[P]rejudice would require a showing that due to events occurring after the plea was entered, the Commonwealth is placed in a worse position than it would have been had trial take place as scheduled. This follows from the fact that the consequence of granting the motion is to put the parties back in the pre-trail stage of proceedings. This further follows from the logical proposition that prejudice cannot be equated with the Commonwealth being made to do something it was already obligated to do prior to the entry of the plea.

Carrasquillo, 78 A.3d at 1129, quoting Commonwealth v. Kirsch, 930 A.2d 1282, 1286 (Pa.Super. 2007), appeal denied, 596 Pa. 727, 945 A.2d 168 (2008) (emphasis added). Case law establishes that prejudice is about the Commonwealth's ability to try its case, not about the personal inconvenience to complainants unless that inconvenience somehow impairs the Commonwealth's prosecution. Commonwealth v. Gordy, 73 A.3d 620, 624 (Pa.Super. 2013).

Herein, the trial court granted defendant's motion to withdraw because it concluded that the withdrawal of defendant's guilty plea would not cause substantial prejudice to the Commonwealth. The trial court explained:

The Commonwealth has not presented any evidence that it will be substantially prejudiced here. One way to prove substantial prejudice is to establish that the defendant is engaging in gamesmanship. See [Commonwealth v.] Cole, 564 A.2d [203, ] at 205 [(Pa.Super. 1989)][finding substantial prejudice where defendant withdrew his plea hoping the Commonwealth would not be able to fly its witness back to court]. The Commonwealth contends that defendant's motion to withdraw his guilty plea was a ploy to receive the new counsel he was denied on May 4, 2011. (N.T. 6/20/2012 at 63.) There is no evidence that is what occurred. The defendant's stated reason for withdrawing the plea was an assertion of innocence. Id. at 30. Furthermore, even if the motion was a ploy to obtain new counsel, it does not rise to the level of gamesmanship. Unlike Cole, the defendant has not gained any strategic advantage by withdrawing his plea. Defendant did receive new counsel, subsequent to withdrawing his plea, however, this change has not improved his position at trial.
Also, unlike [Commonwealth v.] Carr, [543 A.2d 1232, 1234 (Pa.Super. 1988)], [the memory of the five-year-old victim would be severely dulled by the delay in trial], the Commonwealth failed to present any evidence that the delay will place the Commonwealth in a worse position at trial. The Commonwealth simply argued that being forced to testify will be a very traumatic experience for the victims. (N.T. 6/20/2012 at 63.) While this is certainly true, both victims are willing to testify. Their parents are also willing to testify at trial. No evidence has been lost or destroyed. There is no assertion that the memory of either victim was severely dulled by the delay. The law requires that the prejudice to the Commonwealth be something more than having to present its case at trial. Commonwealth v. Kirsch, 930 A.2d [1282] at 1287 [(Pa.Super. 2007)]. Nothing more than that has been alleged here.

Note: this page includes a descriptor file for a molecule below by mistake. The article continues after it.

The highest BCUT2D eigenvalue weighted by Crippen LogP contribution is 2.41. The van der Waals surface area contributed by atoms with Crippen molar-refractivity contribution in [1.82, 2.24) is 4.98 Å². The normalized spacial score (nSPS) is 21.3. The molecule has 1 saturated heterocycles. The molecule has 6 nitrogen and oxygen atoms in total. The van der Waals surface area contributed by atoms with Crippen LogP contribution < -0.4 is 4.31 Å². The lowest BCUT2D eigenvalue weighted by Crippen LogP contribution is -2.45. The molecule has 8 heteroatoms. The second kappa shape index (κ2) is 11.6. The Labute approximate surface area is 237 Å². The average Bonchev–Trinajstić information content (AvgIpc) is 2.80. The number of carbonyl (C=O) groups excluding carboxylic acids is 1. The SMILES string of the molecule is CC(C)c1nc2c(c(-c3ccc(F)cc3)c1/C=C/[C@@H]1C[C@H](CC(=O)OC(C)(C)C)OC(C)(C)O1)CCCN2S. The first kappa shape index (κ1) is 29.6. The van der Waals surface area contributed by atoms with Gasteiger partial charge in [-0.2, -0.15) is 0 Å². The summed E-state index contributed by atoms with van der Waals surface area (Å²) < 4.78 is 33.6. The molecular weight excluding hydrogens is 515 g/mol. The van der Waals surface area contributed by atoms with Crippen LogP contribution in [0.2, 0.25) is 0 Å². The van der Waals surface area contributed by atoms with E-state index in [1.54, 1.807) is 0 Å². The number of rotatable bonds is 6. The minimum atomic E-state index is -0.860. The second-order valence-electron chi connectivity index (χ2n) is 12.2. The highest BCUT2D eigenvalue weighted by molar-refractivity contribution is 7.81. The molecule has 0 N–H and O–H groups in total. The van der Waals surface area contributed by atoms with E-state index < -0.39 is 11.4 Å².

Trial court opinion, 12/13/12 at 5.

While the Commonwealth presented the testimony of two relatives of the victims who testified the victims may experience trauma by being called to testify at trial, that same trauma would likely have occurred had the case gone to trial when it was originally scheduled. We note that no expert opinion related to emotional trauma was presented. Compare Commonwealth v. Hutchins, 683 A.2d 674, 676 (Pa.Super. 1996) (finding substantial prejudice pursuant to Forbes where the Commonwealth produced testimony of a licensed psychologist "on the victim's cognitive dysfunction, post-traumatic stress disorder and loss of memory"). There was no testimony regarding any kind of memory loss from the delay. The fact that the victims in this case are children does not bar withdrawal of the defendant's guilty plea. See generally Carrasquillo (allowing appellant who pleaded guilty to the rape of a child to withdraw his guilty plea after appellant asserted his innocence; Gordy, supra (same); Commonwealth v. Katonka, 33 A.3d 44 (Pa.Super. 2011) (en banc) (same). Our precedent makes clear that this court's point of inquiry with regard to substantial prejudice is the Commonwealth's ability to try its case. See Gordy, supra. Had the defendant never pleaded guilty, the Commonwealth would have been in the same position in which it presently finds itself. As this court so aptly stated in Kirsch, "[P]rejudice cannot be equated with the Commonwealth being made to do something it was already obligated to do prior to the entry of the plea." Id., 930 A.2d at 1286.

Accordingly, we affirm the order of the trial court. Order affirmed. Judgment Entered. Joseph D. Seletyn, Esq. Prothonotary Date: 2/12/2014